The Catechism with Lights, Bells, and Whistles

Divinity Religious Product's computer games make learning the Catholic faith fun

CATHOLIC LEADERS around the world have taken steps in recent years to ensure that a healthy Church ushers in the coming celebration of 2,000 years of Christianity. In 1992, Pope John Paul II released the first universal Catechism in more than 400 years and throughout his pontificate has called for a re-catechizing of Catholics everywhere. The U.S. bishops, for their part, have stressed the importance of finding new ways to engage youth and young adults with the age-old truths of the Catholic faith.

As the Pope and the bishops lay the groundwork, Divinity Religious Products, a small, like-minded company in Southern California, is working hard to make those goals a reality. The company's approach to the challenges mirrors the basic philosophy shared by almost all effective educators: It's crucial to make the material to be learned enjoyable.

Divinity has done just that in the games it has created based on the Catechism and on the Bible. The six-year-old company has also taken the extra step of submitting its products for ecclesiastical review and all have received the Church's imprimatur (let it be printed) and nihil obstat, indicating its freedom from doctrinal or moral error.

“We've taken material from the new Catechism and The New American Bible and made it more reachable and more fun to learn for lay people ages seven and up,” says Michael McKay, a theologian and vice-president of Divinity. “We're helping to build people's religious vocabularies.”

The company has produced two popular board games—the Catholic Family Bible Game and Divinity, the Catholic Catechism Learning System— and the Catholic Quiz series of question and answer flip books for grades one through nine.

It's Divinity's latest game, however, Catholic Challenge, that is attracting the most attention and stands to revolutionize the way people reinforce knowledge of their faith. Catholic Challenge marries questions drawn from the Catechism and Scripture with the latest advances in multi-media to create an exciting game for play on computers.

“It's our answer to the fast-paced video culture,” says McKay. “People are coming to depend on their Macs and PCs for everything from surfing the Web to information on balancing their checkbooks. Now they'll have the chance to use computers to increase knowledge of their faith in an entertaining way.”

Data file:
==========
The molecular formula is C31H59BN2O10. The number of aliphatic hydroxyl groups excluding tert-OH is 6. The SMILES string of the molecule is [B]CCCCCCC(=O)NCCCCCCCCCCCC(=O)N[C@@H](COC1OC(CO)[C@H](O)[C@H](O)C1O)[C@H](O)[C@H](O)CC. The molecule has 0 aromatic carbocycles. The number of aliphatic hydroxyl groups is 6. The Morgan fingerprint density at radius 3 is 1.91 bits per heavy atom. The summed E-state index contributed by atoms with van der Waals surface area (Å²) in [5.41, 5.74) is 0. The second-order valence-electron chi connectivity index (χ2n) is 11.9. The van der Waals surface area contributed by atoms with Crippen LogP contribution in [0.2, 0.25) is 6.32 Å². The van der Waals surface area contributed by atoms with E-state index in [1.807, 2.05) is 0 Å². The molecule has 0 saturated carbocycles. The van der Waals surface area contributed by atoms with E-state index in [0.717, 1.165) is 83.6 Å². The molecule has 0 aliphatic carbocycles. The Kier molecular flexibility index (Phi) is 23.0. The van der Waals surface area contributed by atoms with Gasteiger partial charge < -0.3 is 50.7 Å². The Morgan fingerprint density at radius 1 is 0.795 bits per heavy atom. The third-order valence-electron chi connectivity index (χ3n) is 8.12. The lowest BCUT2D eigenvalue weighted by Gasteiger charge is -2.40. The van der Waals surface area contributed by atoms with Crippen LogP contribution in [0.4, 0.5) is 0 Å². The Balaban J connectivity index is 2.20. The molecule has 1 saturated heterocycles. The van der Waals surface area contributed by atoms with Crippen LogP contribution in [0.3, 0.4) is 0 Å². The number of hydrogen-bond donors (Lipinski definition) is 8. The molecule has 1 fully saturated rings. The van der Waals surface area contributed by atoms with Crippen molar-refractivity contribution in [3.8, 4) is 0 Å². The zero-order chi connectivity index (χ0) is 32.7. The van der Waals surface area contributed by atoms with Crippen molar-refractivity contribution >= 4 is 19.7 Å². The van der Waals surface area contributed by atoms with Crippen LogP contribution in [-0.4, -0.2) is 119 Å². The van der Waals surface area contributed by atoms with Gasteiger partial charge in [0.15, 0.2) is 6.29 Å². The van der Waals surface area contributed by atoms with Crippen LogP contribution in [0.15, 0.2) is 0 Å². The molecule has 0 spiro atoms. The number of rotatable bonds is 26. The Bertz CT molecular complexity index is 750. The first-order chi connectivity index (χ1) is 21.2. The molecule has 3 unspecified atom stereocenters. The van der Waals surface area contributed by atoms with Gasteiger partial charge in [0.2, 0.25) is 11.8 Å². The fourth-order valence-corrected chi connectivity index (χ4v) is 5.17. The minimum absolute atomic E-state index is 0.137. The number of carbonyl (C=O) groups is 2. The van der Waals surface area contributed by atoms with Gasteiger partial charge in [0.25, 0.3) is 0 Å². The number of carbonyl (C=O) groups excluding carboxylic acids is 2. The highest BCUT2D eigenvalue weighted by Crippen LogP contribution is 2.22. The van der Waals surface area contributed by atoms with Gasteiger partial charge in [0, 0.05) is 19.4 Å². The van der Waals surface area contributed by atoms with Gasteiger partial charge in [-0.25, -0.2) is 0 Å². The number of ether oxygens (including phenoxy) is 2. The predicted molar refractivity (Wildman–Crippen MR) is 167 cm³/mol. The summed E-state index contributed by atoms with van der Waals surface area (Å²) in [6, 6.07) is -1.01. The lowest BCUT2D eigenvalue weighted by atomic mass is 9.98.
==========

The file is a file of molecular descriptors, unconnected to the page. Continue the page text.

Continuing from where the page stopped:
Catholic Challenge brings the Catechism to life on the computer screen. Like the four sections of the 800-page document, questions for the game fall into four areas—Believe, Celebrate, Live, and Pray. Bold graphics, a ticking timer, cheers and jeers from a phantom audience, and other effects give it the multi-media feel computer games depend on to engage demanding audiences in the '90s. Game settings can easily be customized, allowing kids to compete against adults and novices against theologians.

“The colors, the tumbling dice, the bells and whistles, all make it really fun to play,” says Darren Hogan.

A 27-year-old New Haven, Conn. area fund-raiser, Hogan says he's not a game player by nature but has nonetheless become a Catholic Challenge aficionado.

“I usually prefer to read or take a walk, but I'm interested in my faith and this is a way to test what you know and to learn more. The game is fast and informative and you have to concentrate if you don't want to get tripped up on the really tricky questions.”

Hogan sees Catholic Challenge not only as a good game, but as a useful tool to further the new evangelization that Pope John Paul II has urged to prepare for the coming Jubilee year of Christianity.

“If you have people over, it's a lot more comfortable to play a game than to just start talking about your faith,” he says. “Besides, it's less intimidating for everybody when you have the questions being posed by a computer.”

And Catholic Challenge really does seem to get friends and families who play examining and talking about their faith.